The park is currently slated to be replaced due to development and local groups are pushing for the new design to address air pollution in some way, including installing air filtration systems and adding pollution barriers.

Reducing risks for kids, facing climate change


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The Chinatown Park PlayCubes are on Surface Artery, which leads to highway I-93 and the Mass Pike. Children playing outdoors breathe in car exhaust and are at risk of developing cardiopulmonary issues, as seen on May 19, 2016. (Image courtesy of Ling-Mei Wong.)

While increased heat and the related respiratory risks are unavoidable climate impacts, experts say that families can take simple steps to lessen them.

These include developing an asthma action plan with a doctor, learning your child’s asthma triggers to prevent symptoms and checking the air pollution and pollen information regularly, according to the Moms Clean Air Force report.

“People who live near highways and who have asthma might consider staying indoors when the weather is very hot and when the air pollution indexes are elevated,” Portnoy says. “Ozone levels are also higher during the daytime when the sun is shining, so it is a good idea to avoid that as well by staying indoors. One can wear a mask, but it has to be a high efficiency N95 mask. The surgeon’s masks that people wear are good for reducing infection, but not good for reducing exposure to bad air quality.”

In Chinatown and surrounding areas, public health advocates already have some measures in place to combat the growing asthma crisis.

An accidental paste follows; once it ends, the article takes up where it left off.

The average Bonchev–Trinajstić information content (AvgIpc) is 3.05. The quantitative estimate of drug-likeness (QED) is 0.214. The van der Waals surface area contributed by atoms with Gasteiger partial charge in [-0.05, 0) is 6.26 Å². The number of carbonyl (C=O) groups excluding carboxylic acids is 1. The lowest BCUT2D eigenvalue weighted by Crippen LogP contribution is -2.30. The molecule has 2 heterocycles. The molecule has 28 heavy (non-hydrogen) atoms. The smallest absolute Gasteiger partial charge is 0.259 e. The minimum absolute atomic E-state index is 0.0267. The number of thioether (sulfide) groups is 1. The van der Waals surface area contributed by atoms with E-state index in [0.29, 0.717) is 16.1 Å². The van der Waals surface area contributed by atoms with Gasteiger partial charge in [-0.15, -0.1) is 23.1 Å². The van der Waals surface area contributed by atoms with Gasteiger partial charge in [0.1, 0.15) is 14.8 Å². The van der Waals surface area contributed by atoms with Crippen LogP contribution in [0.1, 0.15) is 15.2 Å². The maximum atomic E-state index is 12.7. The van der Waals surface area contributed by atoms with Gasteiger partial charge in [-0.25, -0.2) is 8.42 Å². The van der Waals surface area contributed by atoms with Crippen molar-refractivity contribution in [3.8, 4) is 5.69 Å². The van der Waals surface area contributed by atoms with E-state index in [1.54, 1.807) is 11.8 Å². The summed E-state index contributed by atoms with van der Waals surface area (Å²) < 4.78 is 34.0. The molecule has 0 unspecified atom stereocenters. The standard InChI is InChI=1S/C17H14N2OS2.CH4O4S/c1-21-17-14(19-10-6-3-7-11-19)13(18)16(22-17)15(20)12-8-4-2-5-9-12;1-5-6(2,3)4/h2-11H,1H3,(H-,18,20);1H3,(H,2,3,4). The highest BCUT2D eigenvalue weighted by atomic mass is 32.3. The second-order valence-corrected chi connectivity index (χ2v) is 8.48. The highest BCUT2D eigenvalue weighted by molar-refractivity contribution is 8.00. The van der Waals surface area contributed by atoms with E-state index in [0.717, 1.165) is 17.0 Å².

The Asthma Prevention and Management Initiative launched in 2006 after pediatric providers at Tufts Medical Center noticed a spike in the number of children with asthma-related urgent care visits.

“We see smaller kids getting respiratory problems early on,” says Schroeder, who works with the Initiative.

The Tufts team works in day care centers, schools and homes to coordinate asthma care between families and care providers. Its work over the last decade has paid off, decreasing hospital emergency visits by 21 percent.

On the research side, Brugge’s team’s investigation into freeway air pollution in Chinatown also has far-ranging implications for public health and transportation policy. For now, the next step for his team is acquiring an all-electric vehicle to monitor emissions, replacing the current gas-powered truck.

“In the long run, there have to be solutions that improve public transportation, and make cars and trucks cleaner,” Brugge says. “We ultimately need a social solution as well as individual solutions, like mandating better filters for ventilation.”

Meanwhile, the City of Boston is working to improve its climate adaptation measure, with 11 proposed “resiliency” strategies outlined. Several take increased heat and air pollution into account, including updating the city’s heat emergency action plan, launching a community engagement and education campaign and retrofitting existing buildings against climate hazards.

“We’re in a global world, so we have to make sure we do our part here as Bostonians and Massachusetts folks to push back,” Boston Mayor Marty Walsh said last December at the release of the new phase of the Climate Ready Boston report. “When I say push back, I mean reverse some of the trends we’re seeing. The environment is changing.”

Inquiries to the Asthma Prevention and Management Initiative can be made by calling (617) 636-1339.